11. Open the project view if it's not already open. You do this by pressing Alt + 1.
    After this you should see something very similar to this.
    From the 3 panes in the picture, the top left one is the project pane, where you can navigate your project structure.
    Go to the original Google project here if you want to see some explanations about the main structure and files of the project. Search the page for "project's structure". They're a bit old but largely still valid (and they said they could update the project at some point). There will also be some differences.
  12. To add the Webview:
    Double-click the activity_main.xml file to open it. You find it in the project pane, under app / src / main / res / layout.
    Press the Text tab at the bottom of the file pane.
    Insert the following XML code for the Webview element
        android:layout_height="match_parent" />
    immediately before the </RelativeLayout> tag (the closing tag of the RelativeLayout element) at the end of the file. (You can leave some whitespace there to make it more readable.)
    Double-click the MainActivity class to open it. You find it in the project pane, under app / src / main / java.
    Add the lines shown in green:
    public class MainActivity extends AppCompatActivity {
        private WebView mWebView;
        protected void onCreate(Bundle savedInstanceState) {
            mWebView = (WebView) findViewById(R.id.activity_main_webview);
    The code editor will signal an error, that the WebView class you just put there is not known in that context. That's because the needed import statement is missing (to indicate the namespace for the WebView class). The editor will at the same time make a suggestion, that you actually want to use the android.webkit.WebView class. Which you do. So, just accept the suggestion by pressing Alt + Enter (Option + Enter on Mac).
  13. These are the main lines of code for the WebView object (in the Java class and in the resource XML file). But a few other additional lines are needed.

    In the same onCreate method:

    After the mWebView creation line you just added, insert the following code:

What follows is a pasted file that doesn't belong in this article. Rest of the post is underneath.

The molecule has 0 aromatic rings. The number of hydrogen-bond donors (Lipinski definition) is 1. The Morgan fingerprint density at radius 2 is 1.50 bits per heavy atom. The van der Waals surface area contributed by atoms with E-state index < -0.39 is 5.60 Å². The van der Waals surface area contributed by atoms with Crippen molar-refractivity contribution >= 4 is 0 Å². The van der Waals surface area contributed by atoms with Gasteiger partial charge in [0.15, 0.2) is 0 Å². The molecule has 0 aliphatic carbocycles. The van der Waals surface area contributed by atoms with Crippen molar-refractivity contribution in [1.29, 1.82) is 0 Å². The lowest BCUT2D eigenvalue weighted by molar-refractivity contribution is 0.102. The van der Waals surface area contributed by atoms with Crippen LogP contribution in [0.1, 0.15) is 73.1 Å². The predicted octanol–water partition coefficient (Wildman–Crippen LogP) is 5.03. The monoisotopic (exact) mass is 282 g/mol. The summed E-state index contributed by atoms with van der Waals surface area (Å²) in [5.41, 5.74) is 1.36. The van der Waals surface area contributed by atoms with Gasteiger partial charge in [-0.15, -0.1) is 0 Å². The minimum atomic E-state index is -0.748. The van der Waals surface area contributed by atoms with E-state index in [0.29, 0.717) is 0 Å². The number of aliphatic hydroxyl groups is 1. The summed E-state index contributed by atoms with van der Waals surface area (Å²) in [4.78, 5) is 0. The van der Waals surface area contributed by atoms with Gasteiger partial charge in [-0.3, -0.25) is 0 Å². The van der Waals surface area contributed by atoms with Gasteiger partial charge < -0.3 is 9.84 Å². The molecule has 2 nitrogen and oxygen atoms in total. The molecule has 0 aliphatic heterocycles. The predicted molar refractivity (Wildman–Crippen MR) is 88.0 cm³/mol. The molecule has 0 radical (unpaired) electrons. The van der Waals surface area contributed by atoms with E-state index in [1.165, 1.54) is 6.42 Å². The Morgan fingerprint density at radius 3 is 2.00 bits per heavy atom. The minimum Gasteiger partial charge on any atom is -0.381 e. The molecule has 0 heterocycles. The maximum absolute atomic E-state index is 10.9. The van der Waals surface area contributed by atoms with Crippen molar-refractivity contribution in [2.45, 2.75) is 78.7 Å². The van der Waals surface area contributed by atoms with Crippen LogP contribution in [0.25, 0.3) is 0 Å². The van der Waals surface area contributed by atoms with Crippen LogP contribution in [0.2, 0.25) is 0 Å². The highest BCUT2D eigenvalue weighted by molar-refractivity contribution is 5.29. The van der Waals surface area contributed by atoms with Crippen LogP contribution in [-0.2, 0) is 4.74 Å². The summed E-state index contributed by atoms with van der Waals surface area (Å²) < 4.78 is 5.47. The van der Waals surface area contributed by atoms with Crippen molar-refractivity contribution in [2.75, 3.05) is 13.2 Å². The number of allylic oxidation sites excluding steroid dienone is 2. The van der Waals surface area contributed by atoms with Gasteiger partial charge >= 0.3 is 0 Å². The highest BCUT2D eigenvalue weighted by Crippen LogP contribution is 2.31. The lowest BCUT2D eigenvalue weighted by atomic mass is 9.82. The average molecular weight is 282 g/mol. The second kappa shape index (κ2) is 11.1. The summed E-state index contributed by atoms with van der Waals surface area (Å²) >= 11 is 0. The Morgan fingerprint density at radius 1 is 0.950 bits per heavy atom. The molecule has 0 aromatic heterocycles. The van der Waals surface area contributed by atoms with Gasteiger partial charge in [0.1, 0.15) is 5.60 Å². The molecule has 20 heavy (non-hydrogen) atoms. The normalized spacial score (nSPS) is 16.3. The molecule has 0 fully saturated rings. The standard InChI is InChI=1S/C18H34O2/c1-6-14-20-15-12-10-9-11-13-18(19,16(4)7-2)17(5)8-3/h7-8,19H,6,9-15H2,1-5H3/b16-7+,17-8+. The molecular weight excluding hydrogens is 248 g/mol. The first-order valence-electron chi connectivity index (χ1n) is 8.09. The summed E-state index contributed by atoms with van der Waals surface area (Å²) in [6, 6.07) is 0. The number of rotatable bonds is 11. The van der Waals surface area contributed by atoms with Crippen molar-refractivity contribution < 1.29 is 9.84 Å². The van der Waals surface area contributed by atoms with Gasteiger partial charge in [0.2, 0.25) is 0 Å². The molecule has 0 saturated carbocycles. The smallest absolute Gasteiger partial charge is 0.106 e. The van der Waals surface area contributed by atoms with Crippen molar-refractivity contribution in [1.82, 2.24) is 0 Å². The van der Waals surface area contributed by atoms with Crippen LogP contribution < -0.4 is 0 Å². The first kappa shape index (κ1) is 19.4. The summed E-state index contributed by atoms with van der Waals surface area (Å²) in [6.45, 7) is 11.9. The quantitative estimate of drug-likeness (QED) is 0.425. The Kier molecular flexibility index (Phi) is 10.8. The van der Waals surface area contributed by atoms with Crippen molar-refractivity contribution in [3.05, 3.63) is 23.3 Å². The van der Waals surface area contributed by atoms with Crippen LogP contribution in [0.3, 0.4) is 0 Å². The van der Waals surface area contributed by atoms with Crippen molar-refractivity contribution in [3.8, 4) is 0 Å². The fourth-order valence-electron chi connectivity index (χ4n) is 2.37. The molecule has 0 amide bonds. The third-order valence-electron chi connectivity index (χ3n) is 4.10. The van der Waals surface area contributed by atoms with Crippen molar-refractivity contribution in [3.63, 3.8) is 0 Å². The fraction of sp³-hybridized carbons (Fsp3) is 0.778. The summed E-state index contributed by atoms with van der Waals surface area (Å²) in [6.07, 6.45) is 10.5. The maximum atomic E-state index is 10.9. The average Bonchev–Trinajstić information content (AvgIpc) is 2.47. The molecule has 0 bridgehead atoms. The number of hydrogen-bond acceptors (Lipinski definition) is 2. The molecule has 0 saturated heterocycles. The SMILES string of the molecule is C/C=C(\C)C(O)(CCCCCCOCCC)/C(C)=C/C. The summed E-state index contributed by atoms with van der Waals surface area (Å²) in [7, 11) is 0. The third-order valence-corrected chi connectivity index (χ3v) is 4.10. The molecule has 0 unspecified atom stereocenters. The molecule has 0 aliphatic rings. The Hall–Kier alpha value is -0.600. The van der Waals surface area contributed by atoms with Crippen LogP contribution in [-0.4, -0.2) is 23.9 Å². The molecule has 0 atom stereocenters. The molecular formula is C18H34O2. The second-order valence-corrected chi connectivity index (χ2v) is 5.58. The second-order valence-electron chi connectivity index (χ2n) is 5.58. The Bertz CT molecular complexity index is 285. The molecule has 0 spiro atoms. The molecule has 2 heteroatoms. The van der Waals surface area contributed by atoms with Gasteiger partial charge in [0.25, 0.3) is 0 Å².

// Enable Javascript
        WebSettings webSettings = mWebView.getSettings();
        // Enable zoom support
        // Force links and redirects to open in the WebView instead of in a browser
        mWebView.setWebViewClient(new WebViewClient());
    As the comments say:
    The first group of 2 lines is for enabling JavaScript in your app. This is not done by default, for security reasons (to help you write code as secure as possible). You can omit these 2 lines if you're absolutely sure you'll never want your app to use JavaScript. Unfortunately, that's going to be very rare; normally you'll want to have them.
    The second group of 2 lines is for enabling standard (multi-touch) zoom support.
    The third group, of just 1 line, is for letting your app navigate as it normally should. For some strange reason, by default the WebView class opens links you press in the default external browser, instead of in the same app window. You fix this by adding the line shown above.
    Finally, the last line opens the start page of your app. I chose for this sample a neutral page; you will of course put there the actual page from which you want your app to start navigation.
    Again, the editor will likely make you some suggestions to import some classes you just used (to indicate the namespace of each), and you will accept them.
  14. To be able to navigate the Internet, your app must request permission from the system (which in turn requests it from the user, when it installs the app). You do that by adding a line in the AndroidManifest.xml file.
    Double-click this file, which you find under app / src / main, to open it.
    Insert the following line before the closing </manifest> tag:
    <uses-permission android:name="android.permission.INTERNET" />
  15. At this point you should have a Web app which lacks some basic functionality but still is something that can be tested and shown to do something useful. It's a good time to build the app and test it, to see what you have so far.